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Tuesday, August 05, 2014

Gone with the wind

Article publicat a DiariMés avui, 5 d'agost, 2014. I sota la traducció a l'anglés.






































English translation:

Gone with the wind

"The revolution devours its own children”. The sentence was attributed to Maximillien Robespierre, as he was way to the guillotine to be beheaded in 1794. However, the phrase is attributed in origin to the Girondist Pierre Victurnien Vergniaud. Among other reasons because Robespierre had tremendous jaw injury and could not speak.

What is currently happening in Catalonia is not (yet), by any stretch of the imagination, a real revolution. Indeed, however, it is a period of great change. And the changes are also of some protagonists of the political scene. Within weeks we have seen disappear from the stage of politics in this corner of Europe, through the side door of the scenario, the head of the state, the opposition leader in the state and also his counterpart and party colleague in Catalonia, and the man who has been president of the Generalitat for nearly a quarter century. A superficial analysis can attempt to determine that each case is different, and possibly individually the result of various circumstances, distant or out of its time.
The head of state, King of Spain, abdicated. This may seem an initiative, shall we say, "sovereign". By his own regal will. But forced by situations and circumstances that include a personal history hardly justifiable, when it became evident his adventures elephant hunter in the company of a woman who was not his. His ageing and health problems, though evident, have been denied by the crown. The precipitation that has surrounded the abdication, with a special law passed in haste, followed by protection of impunity also validated in a hurry, points clearly to a political decision and, surely, imposed.
The leaders of the thus far majority opposition party, the PSOE and its version the Socialist Party of Catalonia, had quit in quick succession because the lack of support among their own followers. The landmark may well have been the results of the disastrous European elections.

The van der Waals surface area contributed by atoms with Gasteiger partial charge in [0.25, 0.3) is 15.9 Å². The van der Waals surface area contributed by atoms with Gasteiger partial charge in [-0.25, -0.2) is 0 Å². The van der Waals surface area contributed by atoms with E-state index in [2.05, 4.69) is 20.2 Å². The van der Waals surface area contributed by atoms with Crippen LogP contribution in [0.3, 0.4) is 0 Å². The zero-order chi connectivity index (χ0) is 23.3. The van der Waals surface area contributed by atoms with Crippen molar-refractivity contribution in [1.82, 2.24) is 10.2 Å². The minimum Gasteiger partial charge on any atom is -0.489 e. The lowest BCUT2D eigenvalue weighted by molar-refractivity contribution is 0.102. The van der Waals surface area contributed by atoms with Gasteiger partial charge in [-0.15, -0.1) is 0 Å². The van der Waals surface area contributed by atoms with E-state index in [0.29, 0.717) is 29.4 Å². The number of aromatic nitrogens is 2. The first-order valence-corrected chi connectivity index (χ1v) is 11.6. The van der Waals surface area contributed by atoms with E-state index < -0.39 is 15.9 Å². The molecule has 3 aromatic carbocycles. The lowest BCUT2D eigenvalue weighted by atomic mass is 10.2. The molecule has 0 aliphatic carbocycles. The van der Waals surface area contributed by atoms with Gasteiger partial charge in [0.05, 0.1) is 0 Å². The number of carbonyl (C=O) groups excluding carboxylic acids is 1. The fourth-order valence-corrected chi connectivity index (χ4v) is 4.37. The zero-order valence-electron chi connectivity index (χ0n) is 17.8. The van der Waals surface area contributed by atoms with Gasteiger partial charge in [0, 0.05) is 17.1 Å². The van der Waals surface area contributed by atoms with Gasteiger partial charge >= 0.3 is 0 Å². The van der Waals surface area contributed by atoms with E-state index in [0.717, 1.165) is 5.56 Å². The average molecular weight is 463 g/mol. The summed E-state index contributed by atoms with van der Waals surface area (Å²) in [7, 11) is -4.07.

Jordi Pujol, the great leader, now retired, of the conservative coalition that has governed Catalonia over 23 years, immolated himself revealing fiscal irregularities involving his family, but in magnitudes yet to clarify that question seriously his personal and political integrity.
But, from my personal point of view, these events all recognize the coincidence in time with the progress of the process for the independence in Catalonia. The abdication of the king could have prepared better, more quietly and with a sound legal support. It was the prospect of a period of uncertainty next autumn, which has put fear that simply could not be carried out, lacking the parliamentary majority necessary to pull it out.
The Alfredo Perez Rubalcaba political life could be well finished after the electoral defeat in May 25th. He lingered on but only to support the hasty decisions of "the state", which may not be supported by his successor. Pere Navarro was blown in the wind by the separatist faction of his own party, split in half, or perhaps more than half.
If were it not by extraordinary pressure of the independence movement, is more than possible that Jordi Pujol had continued concealed by their coreligionists and not really pursued by the central government tax people.
Those who insist that Catalonia's independence is impossible, certainly around last Christmas also would considered impossible for the Bourbon king, Jordi Pujol, Rubalcaba and Pere Navarro would not be around by the end of the first half of the year. Not that they were impediments to the process, alas! there are others, but the dynamics of the events directly caused by the independence movement, have blown them aside. And we will see many others before the end of the year.


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